Italy and Spain remember their dead

As Italy and Spain remember the lives lost to coronavirus, communities are pulling together through acts of kindness.

| Coronavirus pandemic, Italy, Spain, Europe, Health

On March 31, every life lost to COVID-19 in towns and cities across Italy was remembered as mayors stood in silence on the steps of their town halls.

More people have died of coronavirus in Italy than in any other country in the world.

"All the mayors have gathered together in a kind of 'hug'," said Antonio Decaro, the mayor of Bari, "most importantly near the places that are suffering the most, where the virus has been strongest, near the grief for people who have died. It is a sign of respect to their families and their small or big communities, we are giving a message of hope."

In Spain, there was also a moment of silence and flags at half-mast for the thousands who have died.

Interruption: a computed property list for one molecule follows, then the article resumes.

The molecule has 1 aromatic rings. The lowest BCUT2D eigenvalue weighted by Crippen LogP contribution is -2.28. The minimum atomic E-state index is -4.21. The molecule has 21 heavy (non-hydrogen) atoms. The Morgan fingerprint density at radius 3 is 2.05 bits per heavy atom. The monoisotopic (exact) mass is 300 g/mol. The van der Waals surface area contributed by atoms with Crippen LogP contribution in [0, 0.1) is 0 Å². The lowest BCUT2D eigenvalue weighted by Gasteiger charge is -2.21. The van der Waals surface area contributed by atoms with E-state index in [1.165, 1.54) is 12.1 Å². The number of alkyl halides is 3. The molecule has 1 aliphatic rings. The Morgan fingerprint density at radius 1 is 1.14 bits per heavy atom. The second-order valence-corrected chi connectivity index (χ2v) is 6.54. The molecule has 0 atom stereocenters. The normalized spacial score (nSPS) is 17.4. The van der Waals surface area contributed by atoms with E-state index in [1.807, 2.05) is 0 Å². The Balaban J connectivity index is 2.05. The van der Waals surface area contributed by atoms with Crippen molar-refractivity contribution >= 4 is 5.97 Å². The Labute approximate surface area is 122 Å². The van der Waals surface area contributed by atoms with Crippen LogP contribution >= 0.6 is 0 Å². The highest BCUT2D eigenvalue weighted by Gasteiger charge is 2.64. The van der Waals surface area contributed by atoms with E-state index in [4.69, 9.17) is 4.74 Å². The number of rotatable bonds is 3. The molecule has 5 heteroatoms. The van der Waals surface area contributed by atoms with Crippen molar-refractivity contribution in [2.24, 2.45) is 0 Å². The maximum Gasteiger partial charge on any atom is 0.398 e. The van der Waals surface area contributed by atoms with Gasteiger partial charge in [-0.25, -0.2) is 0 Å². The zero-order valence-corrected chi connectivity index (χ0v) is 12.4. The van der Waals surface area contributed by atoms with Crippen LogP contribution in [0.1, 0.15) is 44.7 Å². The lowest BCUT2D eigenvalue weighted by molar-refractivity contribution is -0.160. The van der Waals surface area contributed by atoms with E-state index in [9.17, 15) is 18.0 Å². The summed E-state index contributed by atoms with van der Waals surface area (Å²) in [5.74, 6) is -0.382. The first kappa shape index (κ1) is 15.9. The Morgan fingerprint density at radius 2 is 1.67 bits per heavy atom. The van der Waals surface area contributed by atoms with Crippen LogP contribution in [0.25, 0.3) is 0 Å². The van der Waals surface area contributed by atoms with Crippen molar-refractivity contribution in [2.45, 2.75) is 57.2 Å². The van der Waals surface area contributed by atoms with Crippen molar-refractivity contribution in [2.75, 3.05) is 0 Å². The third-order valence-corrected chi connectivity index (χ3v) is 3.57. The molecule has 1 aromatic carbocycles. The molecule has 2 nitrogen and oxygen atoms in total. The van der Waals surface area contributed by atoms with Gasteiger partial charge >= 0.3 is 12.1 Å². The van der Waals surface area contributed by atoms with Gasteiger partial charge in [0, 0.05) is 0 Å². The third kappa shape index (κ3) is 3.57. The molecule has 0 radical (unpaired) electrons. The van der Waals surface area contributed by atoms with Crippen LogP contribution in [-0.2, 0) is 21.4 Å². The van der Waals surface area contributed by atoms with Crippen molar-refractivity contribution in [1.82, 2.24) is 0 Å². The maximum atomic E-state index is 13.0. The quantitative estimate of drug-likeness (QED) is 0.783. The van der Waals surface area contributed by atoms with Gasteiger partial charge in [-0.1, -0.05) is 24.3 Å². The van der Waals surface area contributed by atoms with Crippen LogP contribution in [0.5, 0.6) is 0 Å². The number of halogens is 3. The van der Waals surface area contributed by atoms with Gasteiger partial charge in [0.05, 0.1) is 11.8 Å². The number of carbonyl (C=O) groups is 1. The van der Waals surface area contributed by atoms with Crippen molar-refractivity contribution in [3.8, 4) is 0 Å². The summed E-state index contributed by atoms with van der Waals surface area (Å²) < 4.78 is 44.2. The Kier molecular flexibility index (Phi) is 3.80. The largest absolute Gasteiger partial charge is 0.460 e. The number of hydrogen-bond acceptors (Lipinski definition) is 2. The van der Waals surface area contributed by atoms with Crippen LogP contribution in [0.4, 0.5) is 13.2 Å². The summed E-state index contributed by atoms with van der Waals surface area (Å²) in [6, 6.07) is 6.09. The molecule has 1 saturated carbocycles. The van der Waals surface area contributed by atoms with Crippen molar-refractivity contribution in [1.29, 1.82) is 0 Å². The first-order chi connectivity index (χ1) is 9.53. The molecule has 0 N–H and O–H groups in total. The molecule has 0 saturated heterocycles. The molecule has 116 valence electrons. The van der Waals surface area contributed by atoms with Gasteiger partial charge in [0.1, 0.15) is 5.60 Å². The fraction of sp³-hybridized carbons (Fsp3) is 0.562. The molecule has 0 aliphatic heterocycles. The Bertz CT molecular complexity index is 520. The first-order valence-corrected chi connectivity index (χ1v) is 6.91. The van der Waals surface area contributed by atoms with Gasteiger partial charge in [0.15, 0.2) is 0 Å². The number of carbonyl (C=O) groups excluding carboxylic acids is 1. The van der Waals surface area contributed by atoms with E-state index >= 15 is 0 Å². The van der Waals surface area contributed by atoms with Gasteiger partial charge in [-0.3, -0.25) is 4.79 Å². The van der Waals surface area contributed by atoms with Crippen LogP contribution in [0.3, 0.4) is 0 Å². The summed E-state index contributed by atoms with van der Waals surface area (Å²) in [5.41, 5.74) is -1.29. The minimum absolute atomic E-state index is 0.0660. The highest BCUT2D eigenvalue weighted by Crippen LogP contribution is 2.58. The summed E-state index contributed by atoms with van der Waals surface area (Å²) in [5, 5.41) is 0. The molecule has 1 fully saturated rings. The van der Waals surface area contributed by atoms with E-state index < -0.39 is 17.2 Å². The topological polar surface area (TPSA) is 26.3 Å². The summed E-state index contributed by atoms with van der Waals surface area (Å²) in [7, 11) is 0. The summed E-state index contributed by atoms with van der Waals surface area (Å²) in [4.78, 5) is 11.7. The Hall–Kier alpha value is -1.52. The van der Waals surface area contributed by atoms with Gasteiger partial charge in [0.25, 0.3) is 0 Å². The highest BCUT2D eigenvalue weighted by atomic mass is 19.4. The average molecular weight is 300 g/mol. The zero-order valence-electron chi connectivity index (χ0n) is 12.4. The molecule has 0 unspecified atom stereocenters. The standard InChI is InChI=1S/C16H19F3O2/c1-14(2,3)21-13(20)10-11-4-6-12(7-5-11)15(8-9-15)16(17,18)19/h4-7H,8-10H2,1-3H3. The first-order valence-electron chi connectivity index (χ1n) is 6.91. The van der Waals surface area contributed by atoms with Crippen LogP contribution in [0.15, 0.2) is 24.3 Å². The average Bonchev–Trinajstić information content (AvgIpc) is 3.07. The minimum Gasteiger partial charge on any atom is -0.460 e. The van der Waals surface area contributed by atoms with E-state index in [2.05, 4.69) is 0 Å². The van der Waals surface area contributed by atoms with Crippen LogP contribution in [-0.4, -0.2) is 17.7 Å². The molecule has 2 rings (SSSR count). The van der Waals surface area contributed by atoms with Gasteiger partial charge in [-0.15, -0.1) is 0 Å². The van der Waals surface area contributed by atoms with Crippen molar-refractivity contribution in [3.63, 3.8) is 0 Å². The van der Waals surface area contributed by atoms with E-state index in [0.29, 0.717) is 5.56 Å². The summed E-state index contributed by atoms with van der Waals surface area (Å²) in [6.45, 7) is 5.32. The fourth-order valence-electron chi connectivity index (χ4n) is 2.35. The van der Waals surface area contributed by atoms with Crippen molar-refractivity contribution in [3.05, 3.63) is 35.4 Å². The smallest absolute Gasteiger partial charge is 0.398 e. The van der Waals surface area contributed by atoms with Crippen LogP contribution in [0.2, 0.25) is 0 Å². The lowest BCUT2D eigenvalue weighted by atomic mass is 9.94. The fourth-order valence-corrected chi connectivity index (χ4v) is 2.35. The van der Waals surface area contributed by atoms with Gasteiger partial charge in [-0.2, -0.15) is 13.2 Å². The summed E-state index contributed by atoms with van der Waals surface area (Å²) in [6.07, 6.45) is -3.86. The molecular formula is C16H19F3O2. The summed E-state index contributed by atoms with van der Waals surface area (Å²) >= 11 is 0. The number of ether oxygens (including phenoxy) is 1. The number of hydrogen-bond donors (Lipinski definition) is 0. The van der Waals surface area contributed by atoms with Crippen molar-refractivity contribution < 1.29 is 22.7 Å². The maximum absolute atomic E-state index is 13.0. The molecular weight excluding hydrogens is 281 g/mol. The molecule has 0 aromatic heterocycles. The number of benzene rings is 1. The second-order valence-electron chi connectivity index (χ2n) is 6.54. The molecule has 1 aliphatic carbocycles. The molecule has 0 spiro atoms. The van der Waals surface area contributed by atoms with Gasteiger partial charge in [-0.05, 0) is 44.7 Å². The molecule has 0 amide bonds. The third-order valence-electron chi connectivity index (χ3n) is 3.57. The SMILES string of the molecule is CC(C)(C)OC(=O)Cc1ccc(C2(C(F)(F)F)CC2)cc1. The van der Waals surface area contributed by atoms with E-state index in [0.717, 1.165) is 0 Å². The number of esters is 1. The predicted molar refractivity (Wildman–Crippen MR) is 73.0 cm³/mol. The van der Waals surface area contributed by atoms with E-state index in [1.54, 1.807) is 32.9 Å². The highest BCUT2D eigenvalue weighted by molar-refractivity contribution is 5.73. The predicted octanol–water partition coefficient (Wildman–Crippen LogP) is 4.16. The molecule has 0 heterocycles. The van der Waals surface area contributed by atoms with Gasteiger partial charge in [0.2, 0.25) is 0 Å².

Both countries have seen acts of kindness as people try to deliver messages of hope. 

On the streets of Naples in Italy, residents offer free food for whoever needs it. In Rome, Italian football club AS Roma is delivering care packages including essential supplies to its most vulnerable fans.

In Spain, an initiative delivers hundreds of free meals to front-line staff in Barcelona.

Medical staff in Spain are being pushed to their limits and face a real risk of infection, with more than 12,000 confirmed infections among healthcare workers to date, according to the El Pais newspaper.

"We are completely overwhelmed," a nurse in Madrid said. "Health workers are exhausted, physically and emotionally because this is awful. This is an inferno." 

This video was produced and edited by Al Jazeera NewsFeed's Hassan Ghani.

Source: Al Jazeera News

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